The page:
Saturday, January 23, 2010
Many times, personal Web site exaggerate tremendously. He's the best at this. She's wonderful at that. This product is the greatest on the market.
But after seeing Brian Pavlet on Saturday at the North Coast Golf Show in the Chicago area, one sentence in the biography section of his Web site told the tale perfectly.
"His engaging personality and performance make him one of golf’s premier showmen."
I sat in the audience and listened to Pavlet, a former RE/MAX World Long Drive champion. He was engaging, and he did perform well. And as far as showmanship was concerned, he made me laugh out loud several times. Besides, anyone who can stand before a bunch of golfers and say, "Putting is overrated," better be a good showman. We've all heard the line before: Drive for show and putt for dough. It's ingrained in most of our heads.
But when Pavlet directly contradicted that, it seemed OK because of the way he said it. With a smirk and a chuckle, he turned the world of golf tips upside-down. He mocked pre-shot routines and scoffed at the importance of using your lower body to get more distance.
To illustrate the latter, he told a story about how he was added to a longtime threesome at some golf course at the last minute. It was a set-up because these three never wanted a stranger added to their group, and they were focused and serious about beating each other, not wanting a fourth to foul things up. They had no idea that Pavlet was a long-drive champion.
So Pavlet strolled up to the first tee, he said, and they were looking at him with disdain. When he pulled out a 30-inch training driver, they thought he was strangest person on the planet. But then he started outdriving them with a 30-inch driver. (Most drivers are in the 45- or 46-inch range or so.) What makes this even more impressive is that he has to squat down so far just to hit the ball. He hit a few on stage, and you could see that he was almost in a split. He pointed out that you can't generate much lower-body strength to the swing when your stance is so wide open.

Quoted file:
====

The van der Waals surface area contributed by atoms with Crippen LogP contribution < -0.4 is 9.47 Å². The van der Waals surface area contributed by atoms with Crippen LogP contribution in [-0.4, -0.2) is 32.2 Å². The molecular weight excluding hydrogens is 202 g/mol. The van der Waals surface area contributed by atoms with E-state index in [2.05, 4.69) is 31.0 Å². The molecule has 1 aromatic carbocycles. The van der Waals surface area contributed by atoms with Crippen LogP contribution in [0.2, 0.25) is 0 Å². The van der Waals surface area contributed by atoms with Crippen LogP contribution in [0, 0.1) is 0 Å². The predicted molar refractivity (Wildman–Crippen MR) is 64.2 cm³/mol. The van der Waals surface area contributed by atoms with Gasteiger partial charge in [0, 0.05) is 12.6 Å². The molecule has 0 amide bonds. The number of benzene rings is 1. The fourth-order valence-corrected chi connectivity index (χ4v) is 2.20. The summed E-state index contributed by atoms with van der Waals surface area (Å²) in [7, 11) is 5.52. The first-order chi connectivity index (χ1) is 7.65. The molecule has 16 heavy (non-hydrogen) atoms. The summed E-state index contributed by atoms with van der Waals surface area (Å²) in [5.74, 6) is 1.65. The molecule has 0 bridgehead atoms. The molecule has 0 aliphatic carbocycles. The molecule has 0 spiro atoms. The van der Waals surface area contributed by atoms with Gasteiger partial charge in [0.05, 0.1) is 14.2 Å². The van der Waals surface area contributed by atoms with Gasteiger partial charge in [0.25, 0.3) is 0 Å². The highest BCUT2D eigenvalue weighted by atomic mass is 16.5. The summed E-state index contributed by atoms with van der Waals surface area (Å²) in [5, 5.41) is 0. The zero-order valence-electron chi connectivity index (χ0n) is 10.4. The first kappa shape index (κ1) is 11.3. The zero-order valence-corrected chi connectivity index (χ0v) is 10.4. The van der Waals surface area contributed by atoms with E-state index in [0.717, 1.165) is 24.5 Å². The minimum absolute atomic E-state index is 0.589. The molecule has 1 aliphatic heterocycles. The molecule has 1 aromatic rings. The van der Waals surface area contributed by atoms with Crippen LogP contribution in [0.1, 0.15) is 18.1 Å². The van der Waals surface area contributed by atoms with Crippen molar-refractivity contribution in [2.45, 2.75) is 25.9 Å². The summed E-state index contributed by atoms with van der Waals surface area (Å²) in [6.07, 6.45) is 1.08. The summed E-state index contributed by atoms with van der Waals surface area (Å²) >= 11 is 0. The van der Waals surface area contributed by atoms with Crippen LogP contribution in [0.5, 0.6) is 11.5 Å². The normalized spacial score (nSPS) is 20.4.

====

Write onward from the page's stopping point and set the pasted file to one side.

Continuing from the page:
Anyway, he kept telling the audience," This is how I know that we (golfers) will try anything if we think it will work." The story went on that by the 9th hole, he was consistently outdriving the threesome, who were no longer looking at him condescendingly. And finally, one of them walked up to him and asked, "Where did you get that? I want one."
But probably the funniest story he told revolved around watching a guy, with a crazy pre-shot routine. Finally, after a few head rolls and waggles, the guy addressed the ball, and it looked like he was ready to hit it. But then he stepped away from the teebox, ran to his bag and started pulling out golf magazines until he found the one with the driver tip. He did a quick read, went back to the ball and whiffed it.
Pavlet's presentation, however, wasn't just about funny tales and comic relief. He did have good advice for golfers who wanted to get better. He said one way to beat your opponent is to intimidate him by getting a golf bag with your name on it. They'll look at it and say, "Oh, this guy is good. His name is on his bag."
And then there was the tip on the downswing. He said that people ask him all the time about how to start the downswing. He said teachers talk about "ringing the bell," pushing your pocket toward the target, throwing your right knee toward the target, stomping your left heel and many more. He said that when he gets to the top of his swing, the one thing that pops into his mind is: "GO THE OTHER WAY."
During his presentation - which included drives that nearly reached 400 yards - he said that all golfers want to hit the ball farther and that distance sometimes takes a back seat to accuracy. Even today's pros have that mentality, with their "slash and gouge" philosophy off the tee, Pavlet said.
"They hit it as far as they can off the tee, gouge it out of the rough onto the green and make the putt," he said.
Yeah, that works for the pros, but when I hit in the rough, I typically can't gouge it out onto the green. But I'm sure if Pavlet ever saw me try, I'd end up as a story in one of his presentations.